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Home arrow Economics arrow Commitment and cooperation on high courts : a cross-country examination of institutional constraints on judges

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WHY COMMITMENT AND COOPERATION?

Before we talk about differences in high courts across countries, one other natural question arises: Why should we compare courts based on commitment and cooperation? High courts differ along other dimensions such as how “active” they are in deciding policy issues, how consistent they are in their decisions over time, or even how many cases the judges hear. Courts can be compared in a myriad of ways. We address commitment and cooperation as they help frame many of these other ways to compare courts and the important debates about the role of high courts.

Take, for example, how willing a court is to decide policy issues. Debates continually arise about how “activist” a court is in making decisions. Does the court strike down legislation as unconstitutional too often? The answer, and even what “activist” means, depends in part on how the court makes decisions. One may be less happy with a highly political court that engages in political trade-offs striking down laws as unconstitutional than with a court composed of judges who try to decide more closely on the law. Or maybe not. It may be that one’s view of the law and the role of the courts provides scope for and even depends on judges following their own political views. In any case, how one feels about a court’s role, and even how one classifies a court, will depend on its level of commitment and cooperation.

Similarly, consider how consistent a court’s decisions are over time. Does the court change its view regularly on important issues? Does it unswervingly apply a conservative or liberal approach to all areas of law from tax to criminal to human rights? Consistency in and of itself has benefits. Individuals can know how to plan their lives better if they have a greater sense of how the law is developing. Litigants can make better decisions about their cases, whether to continue to fight or to settle or drop a case. Lower courts can more faithfully follow the higher court’s position. However, one’s view of consistency may depend on how the decisions are made. A court continually stocked with individuals from similar backgrounds and who decide in line with their personal views may give consistent and predictable decisions. Those decisions may not, however, be fair or just. Moreover, dissents may provide a less clear or consistent view of a court’s opinion on an issue but may be valuable in signaling future paths the court may follow. Again commitment and cooperation tend to at least influence our views of the value of consistency.

We view commitment and cooperation as fundamental dimensions for comparing across courts and addressing larger questions about the role of courts. They are intimately connected with other possible distinctions across courts such as how many cases different high courts hear. Courts hear very different numbers of cases—the US Supreme Court hears about 80 cases per year while the Indian Supreme Court holds about 7,500 regular hearings annually. The number of cases a court hears may reflect its view of its role. Does it see itself as correcting errors in the lower courts, or just as dealing with cases raising issues of national importance? Yet it may also have profound effects on how judges make decisions. A judge may hear so many cases that she is unable to adequately consider each case, leading to poorer quality decisions and perhaps less cooperation with her colleagues.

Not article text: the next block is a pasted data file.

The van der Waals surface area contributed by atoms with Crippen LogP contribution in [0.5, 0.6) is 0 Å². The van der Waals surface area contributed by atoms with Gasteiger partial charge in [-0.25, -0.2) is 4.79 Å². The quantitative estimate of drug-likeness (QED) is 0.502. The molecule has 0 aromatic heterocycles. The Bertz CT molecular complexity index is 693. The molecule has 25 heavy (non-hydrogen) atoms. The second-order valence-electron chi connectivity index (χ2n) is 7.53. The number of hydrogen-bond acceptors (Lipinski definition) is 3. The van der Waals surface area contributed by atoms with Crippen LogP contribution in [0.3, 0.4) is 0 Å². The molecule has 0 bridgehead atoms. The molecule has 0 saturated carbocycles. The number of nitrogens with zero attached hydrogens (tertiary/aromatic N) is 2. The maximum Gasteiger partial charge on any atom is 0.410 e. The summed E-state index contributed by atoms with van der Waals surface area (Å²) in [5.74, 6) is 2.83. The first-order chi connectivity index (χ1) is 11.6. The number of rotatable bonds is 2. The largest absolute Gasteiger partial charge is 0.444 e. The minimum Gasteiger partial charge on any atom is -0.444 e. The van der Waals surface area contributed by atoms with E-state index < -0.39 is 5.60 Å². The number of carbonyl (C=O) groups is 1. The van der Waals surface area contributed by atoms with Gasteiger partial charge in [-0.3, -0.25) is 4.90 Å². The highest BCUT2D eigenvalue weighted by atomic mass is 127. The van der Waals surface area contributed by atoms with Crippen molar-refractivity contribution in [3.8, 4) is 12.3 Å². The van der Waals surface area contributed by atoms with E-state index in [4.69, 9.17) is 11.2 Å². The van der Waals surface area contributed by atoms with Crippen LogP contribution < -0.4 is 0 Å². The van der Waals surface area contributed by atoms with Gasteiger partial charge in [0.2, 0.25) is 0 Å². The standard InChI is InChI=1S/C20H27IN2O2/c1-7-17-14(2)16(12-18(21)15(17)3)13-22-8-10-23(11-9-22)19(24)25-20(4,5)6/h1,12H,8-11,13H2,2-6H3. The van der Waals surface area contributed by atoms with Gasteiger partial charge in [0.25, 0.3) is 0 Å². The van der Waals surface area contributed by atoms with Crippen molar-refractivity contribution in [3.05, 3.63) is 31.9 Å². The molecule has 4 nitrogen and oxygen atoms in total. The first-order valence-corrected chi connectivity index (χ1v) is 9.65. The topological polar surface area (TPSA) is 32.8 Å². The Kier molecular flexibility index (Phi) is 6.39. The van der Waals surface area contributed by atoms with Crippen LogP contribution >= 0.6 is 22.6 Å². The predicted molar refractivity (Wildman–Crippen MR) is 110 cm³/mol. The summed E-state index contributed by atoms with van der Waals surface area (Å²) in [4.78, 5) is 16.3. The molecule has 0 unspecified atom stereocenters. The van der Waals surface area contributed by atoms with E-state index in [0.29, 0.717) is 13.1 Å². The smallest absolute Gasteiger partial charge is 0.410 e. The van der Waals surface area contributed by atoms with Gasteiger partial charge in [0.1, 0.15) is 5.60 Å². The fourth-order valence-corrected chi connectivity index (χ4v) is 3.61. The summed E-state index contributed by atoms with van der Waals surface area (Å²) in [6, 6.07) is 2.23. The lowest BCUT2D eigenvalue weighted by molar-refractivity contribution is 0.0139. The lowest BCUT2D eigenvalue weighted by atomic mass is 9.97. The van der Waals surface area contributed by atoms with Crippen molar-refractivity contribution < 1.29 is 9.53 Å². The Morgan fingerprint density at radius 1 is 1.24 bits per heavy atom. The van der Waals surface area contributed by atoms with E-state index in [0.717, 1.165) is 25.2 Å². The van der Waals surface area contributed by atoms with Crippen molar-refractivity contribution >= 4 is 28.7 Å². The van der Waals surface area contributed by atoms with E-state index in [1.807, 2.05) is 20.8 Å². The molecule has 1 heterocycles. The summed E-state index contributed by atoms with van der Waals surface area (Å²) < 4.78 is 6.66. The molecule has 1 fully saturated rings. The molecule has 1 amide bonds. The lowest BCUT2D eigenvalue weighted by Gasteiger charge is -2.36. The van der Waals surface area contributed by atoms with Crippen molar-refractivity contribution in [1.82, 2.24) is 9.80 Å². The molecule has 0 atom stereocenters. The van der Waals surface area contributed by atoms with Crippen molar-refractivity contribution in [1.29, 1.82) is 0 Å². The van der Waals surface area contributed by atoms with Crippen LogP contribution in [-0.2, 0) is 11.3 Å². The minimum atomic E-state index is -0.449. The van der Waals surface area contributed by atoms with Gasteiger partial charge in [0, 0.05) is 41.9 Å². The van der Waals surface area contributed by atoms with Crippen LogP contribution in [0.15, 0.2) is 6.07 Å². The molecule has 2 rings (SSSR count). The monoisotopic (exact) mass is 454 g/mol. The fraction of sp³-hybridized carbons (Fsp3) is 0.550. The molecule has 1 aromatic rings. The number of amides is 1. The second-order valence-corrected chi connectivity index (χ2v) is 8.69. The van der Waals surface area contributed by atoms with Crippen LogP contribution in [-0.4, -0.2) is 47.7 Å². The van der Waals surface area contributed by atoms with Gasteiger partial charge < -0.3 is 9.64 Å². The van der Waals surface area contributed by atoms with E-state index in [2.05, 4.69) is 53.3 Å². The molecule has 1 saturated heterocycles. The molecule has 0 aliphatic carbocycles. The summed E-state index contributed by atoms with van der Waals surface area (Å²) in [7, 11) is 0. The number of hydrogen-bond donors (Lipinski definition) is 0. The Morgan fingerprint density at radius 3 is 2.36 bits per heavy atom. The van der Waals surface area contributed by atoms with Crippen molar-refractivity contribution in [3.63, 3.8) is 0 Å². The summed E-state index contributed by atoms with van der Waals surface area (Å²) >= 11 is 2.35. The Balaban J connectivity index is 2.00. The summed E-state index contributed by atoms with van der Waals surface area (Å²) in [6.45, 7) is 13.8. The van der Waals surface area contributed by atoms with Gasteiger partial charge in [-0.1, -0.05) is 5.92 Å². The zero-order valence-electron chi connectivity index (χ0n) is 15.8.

As we noted earlier, we are engaged here in a positive exercise—looking at how the design of high courts influences how judges decide. There is of course a normative question about what type of court and what sort of design is best. Is it possible to design an “optimal” court? We do not seek to answer this question. Instead we view the CC Space as providing a framework to discuss how altering the design of a court affects how it decides. By comparing across existing design choices, we may be able to find a range we should be working toward, where a particular court’s location inside or outside the range and the path toward a more just court may depend on other factors such as the strength of other institutions.[1] We may be able to point to examples of courts outside the range—possibly because they are too political or too overwhelmed by the caseload to decide effectively and fairly. However, the road to any discussion of different designs must first lie through establishing what affects court decisions. Once we have a better idea if and to what extent decisions vary with things such as the use of panels or the appointments process, we can start asking what we may want to change.

  • [1] Amartya Sen, The Idea of Justice (Cambridge, MA: Harvard University Press, 2009) (arguing for a comparative theory of justice that seeks to compare across feasible, existing institutions to move toward more justice, rather than to identify ideally just institutions).
 
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